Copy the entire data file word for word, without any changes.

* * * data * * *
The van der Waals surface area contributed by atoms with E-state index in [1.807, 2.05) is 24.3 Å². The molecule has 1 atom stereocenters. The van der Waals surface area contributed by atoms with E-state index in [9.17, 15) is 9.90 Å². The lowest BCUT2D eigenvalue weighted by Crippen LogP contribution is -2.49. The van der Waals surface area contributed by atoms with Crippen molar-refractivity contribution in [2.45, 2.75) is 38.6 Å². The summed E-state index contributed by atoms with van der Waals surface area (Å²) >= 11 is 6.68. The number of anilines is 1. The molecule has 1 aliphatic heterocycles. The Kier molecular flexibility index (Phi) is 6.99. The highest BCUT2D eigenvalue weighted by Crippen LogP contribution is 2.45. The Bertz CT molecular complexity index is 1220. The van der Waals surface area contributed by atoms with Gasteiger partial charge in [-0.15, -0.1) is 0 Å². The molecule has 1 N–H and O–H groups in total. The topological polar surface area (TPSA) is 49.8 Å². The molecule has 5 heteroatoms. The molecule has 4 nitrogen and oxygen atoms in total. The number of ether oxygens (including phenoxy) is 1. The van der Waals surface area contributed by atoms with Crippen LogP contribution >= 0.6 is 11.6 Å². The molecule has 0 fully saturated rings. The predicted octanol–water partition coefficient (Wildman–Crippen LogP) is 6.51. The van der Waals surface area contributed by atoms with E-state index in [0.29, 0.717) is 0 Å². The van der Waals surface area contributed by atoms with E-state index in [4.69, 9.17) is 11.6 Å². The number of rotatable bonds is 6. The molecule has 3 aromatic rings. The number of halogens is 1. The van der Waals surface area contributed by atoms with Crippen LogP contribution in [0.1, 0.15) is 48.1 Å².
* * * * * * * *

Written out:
The van der Waals surface area contributed by atoms with E-state index in [1.807, 2.05) is 24.3 Å². The molecule has 1 atom stereocenters. The van der Waals surface area contributed by atoms with E-state index in [9.17, 15) is 9.90 Å². The lowest BCUT2D eigenvalue weighted by Crippen LogP contribution is -2.49. The van der Waals surface area contributed by atoms with Crippen molar-refractivity contribution in [2.45, 2.75) is 38.6 Å². The summed E-state index contributed by atoms with van der Waals surface area (Å²) >= 11 is 6.68. The number of anilines is 1. The molecule has 1 aliphatic heterocycles. The Kier molecular flexibility index (Phi) is 6.99. The highest BCUT2D eigenvalue weighted by Crippen LogP contribution is 2.45. The Bertz CT molecular complexity index is 1220. The van der Waals surface area contributed by atoms with Gasteiger partial charge in [-0.15, -0.1) is 0 Å². The molecule has 1 N–H and O–H groups in total. The topological polar surface area (TPSA) is 49.8 Å². The molecule has 5 heteroatoms. The molecule has 4 nitrogen and oxygen atoms in total. The number of ether oxygens (including phenoxy) is 1. The van der Waals surface area contributed by atoms with Crippen LogP contribution >= 0.6 is 11.6 Å². The molecule has 0 fully saturated rings. The predicted octanol–water partition coefficient (Wildman–Crippen LogP) is 6.51. The van der Waals surface area contributed by atoms with E-state index in [0.29, 0.717) is 0 Å². The van der Waals surface area contributed by atoms with E-state index in [4.69, 9.17) is 11.6 Å². The number of rotatable bonds is 6. The molecule has 3 aromatic rings. The number of halogens is 1. The van der Waals surface area contributed by atoms with Crippen LogP contribution in [0.1, 0.15) is 48.1 Å².